Nalin Kumar Kateel, the BJP’s new Karnataka president who took charge formally on Tuesday, will attempt to carry out a course correction for the BJP and return it to a cadre — and Hindutva—based system rather than the caste and personality-based system that was dominant in the nearly four decades with B S Yediyurappa at the helm.
Kateel, 52, an unknown political entity outside of his home district of Mangalore — where the cadre — and Hindutva-based BJP bloomed in the last three decades — has outlined recreating the booth-level mobilisation from coastal Karnataka in regions across the state, where the party has little or no grassroot infrastructure, as one of the key tasks entrusted to him by the BJP high command.
The appointment of Kateel —a pick of BJP central leaders like party president Amit Shah and organisation secretary B L Santhosh — as party president, and the appointment of three deputy chief ministers to assist Chief Minister Yediyurappa, is an attempt by the BJP to move away from the Yediyurappa era to new leadership options, BJP sources said.
With Kateel’s appointment, the central BJP will attempt to break Yediyurappa’s stranglehold over the Karnataka unit and this could in the short term lead to tension in the party despite Kateel’s call for unity on Tuesday.
“Recreating booth-wise Shakti kendras” —which has helped the BJP spread its Hindutva base in coastal districts of Karnataka and regions like Chikamagaluru and Kodagu —in places where the BJP is rising, such as southern Karnataka districts of Mysuru, Hassan, Chamarajnagar, Mandya, has been outlined by Kateel as a top priority.
One reason Kateel was picked as BJP chief in Karnataka was his familiarity with implementation of grassroot and booth-level political strategies of the BJP and RSS in Mangalore region since he became an RSS worker at the age of 18.
“The BJP is the only party where an ordinary worker from a village can become the president. I am an example of this,” Kateel said while taking charge in Bengaluru. “I will work to live up to the expectations of everyone who has given me this responsibility. I will take full guidance from CM Yediyurappa and his team and move forward.”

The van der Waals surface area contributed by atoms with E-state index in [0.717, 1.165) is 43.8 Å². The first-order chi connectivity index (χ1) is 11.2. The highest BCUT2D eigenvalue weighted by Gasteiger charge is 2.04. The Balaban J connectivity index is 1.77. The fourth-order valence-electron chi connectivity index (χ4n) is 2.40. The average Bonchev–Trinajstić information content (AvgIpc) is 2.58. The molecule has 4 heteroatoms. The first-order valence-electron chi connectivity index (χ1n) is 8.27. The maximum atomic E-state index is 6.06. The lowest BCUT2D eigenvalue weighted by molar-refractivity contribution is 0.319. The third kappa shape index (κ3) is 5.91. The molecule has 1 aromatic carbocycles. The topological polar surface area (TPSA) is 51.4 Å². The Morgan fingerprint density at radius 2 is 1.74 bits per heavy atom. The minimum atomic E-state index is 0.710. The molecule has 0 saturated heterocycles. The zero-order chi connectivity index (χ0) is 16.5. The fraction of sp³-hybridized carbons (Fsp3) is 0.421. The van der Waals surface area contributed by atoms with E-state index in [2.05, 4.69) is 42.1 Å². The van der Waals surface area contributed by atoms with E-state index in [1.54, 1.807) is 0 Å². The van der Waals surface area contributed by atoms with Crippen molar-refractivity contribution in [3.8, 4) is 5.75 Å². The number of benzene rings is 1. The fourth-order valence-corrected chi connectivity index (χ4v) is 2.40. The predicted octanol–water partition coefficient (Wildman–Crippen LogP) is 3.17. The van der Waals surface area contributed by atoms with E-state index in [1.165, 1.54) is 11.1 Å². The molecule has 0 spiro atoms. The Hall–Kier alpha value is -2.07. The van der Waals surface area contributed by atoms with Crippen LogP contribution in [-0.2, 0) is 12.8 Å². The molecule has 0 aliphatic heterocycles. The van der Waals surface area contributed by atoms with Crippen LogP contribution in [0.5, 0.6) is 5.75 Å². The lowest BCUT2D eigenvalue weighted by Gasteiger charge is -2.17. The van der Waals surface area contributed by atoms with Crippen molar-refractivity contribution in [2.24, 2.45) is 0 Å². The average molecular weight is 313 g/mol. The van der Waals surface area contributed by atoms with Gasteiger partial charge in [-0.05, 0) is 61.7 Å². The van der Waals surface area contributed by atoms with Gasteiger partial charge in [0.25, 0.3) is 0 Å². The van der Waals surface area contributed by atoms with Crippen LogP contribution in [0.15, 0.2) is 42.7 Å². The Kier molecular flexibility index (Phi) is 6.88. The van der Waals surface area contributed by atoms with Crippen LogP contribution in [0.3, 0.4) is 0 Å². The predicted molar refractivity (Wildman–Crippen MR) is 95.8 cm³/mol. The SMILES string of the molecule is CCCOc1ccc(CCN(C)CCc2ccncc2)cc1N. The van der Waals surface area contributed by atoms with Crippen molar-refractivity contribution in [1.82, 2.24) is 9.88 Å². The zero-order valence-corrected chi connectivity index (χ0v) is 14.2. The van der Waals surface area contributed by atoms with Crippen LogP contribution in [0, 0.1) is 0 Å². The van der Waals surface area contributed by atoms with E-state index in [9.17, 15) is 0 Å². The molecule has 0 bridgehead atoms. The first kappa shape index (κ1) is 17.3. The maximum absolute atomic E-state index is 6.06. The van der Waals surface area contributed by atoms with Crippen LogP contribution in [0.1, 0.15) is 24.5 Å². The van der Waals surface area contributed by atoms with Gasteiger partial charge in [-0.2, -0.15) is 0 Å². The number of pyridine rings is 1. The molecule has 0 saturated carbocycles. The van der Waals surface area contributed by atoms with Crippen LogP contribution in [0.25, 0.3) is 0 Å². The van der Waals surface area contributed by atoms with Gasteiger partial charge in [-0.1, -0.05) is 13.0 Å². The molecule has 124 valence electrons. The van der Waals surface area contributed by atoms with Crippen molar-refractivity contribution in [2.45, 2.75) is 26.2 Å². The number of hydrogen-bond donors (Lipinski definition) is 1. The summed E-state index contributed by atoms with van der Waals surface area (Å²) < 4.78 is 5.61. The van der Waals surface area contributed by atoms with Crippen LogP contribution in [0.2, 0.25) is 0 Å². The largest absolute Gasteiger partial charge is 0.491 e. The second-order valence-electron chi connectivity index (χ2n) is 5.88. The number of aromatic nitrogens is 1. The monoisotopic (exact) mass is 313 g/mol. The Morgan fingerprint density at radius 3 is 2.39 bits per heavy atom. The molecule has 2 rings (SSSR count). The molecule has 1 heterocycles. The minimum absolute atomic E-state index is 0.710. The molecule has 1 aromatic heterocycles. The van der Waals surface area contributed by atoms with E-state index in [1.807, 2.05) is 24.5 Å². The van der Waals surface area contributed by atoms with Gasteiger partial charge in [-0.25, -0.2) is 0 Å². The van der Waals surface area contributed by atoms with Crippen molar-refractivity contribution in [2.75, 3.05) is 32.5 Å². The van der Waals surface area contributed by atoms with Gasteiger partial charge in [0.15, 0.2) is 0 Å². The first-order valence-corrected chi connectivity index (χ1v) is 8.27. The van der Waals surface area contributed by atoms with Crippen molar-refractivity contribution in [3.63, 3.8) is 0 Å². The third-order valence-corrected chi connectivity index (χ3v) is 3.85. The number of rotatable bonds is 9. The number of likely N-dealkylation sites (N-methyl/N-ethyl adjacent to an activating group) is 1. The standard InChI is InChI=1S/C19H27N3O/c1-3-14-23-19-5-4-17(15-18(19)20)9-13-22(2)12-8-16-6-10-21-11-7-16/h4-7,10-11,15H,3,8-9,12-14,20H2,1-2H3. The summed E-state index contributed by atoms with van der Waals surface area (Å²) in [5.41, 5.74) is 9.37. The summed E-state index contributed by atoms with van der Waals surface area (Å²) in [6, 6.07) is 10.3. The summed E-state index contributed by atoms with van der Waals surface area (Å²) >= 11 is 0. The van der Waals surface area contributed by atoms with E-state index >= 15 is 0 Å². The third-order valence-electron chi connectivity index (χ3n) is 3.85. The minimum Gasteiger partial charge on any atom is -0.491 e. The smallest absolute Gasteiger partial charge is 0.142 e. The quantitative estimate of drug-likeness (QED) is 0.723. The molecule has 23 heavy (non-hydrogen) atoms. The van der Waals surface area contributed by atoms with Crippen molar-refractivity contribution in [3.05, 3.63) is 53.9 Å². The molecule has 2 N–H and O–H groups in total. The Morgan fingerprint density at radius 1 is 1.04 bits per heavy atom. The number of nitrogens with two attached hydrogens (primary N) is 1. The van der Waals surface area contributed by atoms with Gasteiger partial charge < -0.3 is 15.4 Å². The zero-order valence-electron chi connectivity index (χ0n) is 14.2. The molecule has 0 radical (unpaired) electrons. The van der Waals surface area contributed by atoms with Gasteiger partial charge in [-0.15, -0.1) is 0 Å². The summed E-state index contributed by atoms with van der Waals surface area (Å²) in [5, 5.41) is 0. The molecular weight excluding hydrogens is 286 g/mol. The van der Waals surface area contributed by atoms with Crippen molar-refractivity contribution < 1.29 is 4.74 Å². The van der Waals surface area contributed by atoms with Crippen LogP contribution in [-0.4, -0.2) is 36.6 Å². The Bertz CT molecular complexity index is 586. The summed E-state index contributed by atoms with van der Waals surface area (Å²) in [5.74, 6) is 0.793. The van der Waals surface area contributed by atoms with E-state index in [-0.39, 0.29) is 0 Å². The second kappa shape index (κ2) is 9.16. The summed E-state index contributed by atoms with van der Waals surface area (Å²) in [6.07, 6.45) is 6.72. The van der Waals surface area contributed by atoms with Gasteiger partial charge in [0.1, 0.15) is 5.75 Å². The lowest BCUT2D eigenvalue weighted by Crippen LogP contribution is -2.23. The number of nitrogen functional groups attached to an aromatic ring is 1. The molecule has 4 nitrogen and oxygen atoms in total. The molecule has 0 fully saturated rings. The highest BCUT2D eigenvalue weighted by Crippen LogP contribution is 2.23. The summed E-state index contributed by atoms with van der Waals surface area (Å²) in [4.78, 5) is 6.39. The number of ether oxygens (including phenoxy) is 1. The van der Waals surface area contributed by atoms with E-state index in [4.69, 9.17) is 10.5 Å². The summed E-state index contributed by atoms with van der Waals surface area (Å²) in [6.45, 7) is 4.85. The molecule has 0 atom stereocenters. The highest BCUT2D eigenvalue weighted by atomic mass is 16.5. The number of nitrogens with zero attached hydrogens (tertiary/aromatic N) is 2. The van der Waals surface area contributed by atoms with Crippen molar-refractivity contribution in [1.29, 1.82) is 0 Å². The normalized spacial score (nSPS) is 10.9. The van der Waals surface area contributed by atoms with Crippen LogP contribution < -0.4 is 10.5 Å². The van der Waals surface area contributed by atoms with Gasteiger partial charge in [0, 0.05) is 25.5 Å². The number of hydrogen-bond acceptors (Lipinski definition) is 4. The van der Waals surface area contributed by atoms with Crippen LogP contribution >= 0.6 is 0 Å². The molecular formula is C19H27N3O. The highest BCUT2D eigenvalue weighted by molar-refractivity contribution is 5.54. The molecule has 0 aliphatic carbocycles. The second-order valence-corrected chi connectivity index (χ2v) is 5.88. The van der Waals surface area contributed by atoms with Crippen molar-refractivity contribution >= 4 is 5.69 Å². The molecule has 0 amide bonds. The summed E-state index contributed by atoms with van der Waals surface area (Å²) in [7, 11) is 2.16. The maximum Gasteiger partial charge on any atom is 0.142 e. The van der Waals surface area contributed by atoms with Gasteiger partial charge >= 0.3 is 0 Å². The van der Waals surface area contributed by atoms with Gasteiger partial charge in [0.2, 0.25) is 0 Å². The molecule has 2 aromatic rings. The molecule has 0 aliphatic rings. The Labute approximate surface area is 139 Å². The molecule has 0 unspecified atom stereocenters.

With the authority of the new BJP president flowing from the party high command, there will be instances where the brass may have to intervene as Yediyurappa is not likely to give up his control of the party easily, BJP sources said.
“Kateel has become the party president at a time when Prime Minister Modi has been elected for a second tenure. In future days he will hopefully strengthen the party and give the BJP and PM Modi greater strength,” Yediyurappa said on Tuesday.
As state BJP chief, Yediyurappa banked on social activism, clout in his Lingayat community, and caste alliances for electoral success and did not rely much on cadre and Hindutva-based grassroot strategies of the new BJP.
“Yediyurappa is a mass leader. He built the BJP from the bottom. He organised our cadre-based party into a pro-farmer party and pro-worker party with appeal to all sections of society,” C H Ashwathanarayan, one of the three deputy CMs, said.
“Kateel is an ordinary party worker who has worked very hard. He has a vision for society. At a young age he has attracted attention. He is an expert at organising the party and is a great orator,’’ Ashwathnarayan said.
Some BJP leaders pointed to Kateel’s inexperience in organisational roles beyond Dakshina Kannada. “My only advice to him is to leave Mangalore and tour all over Karnataka. He must know the names of at least 10 party workers in each district,” BJP MLA and former MP from Bijapur Basangouda Patil Yatnal said.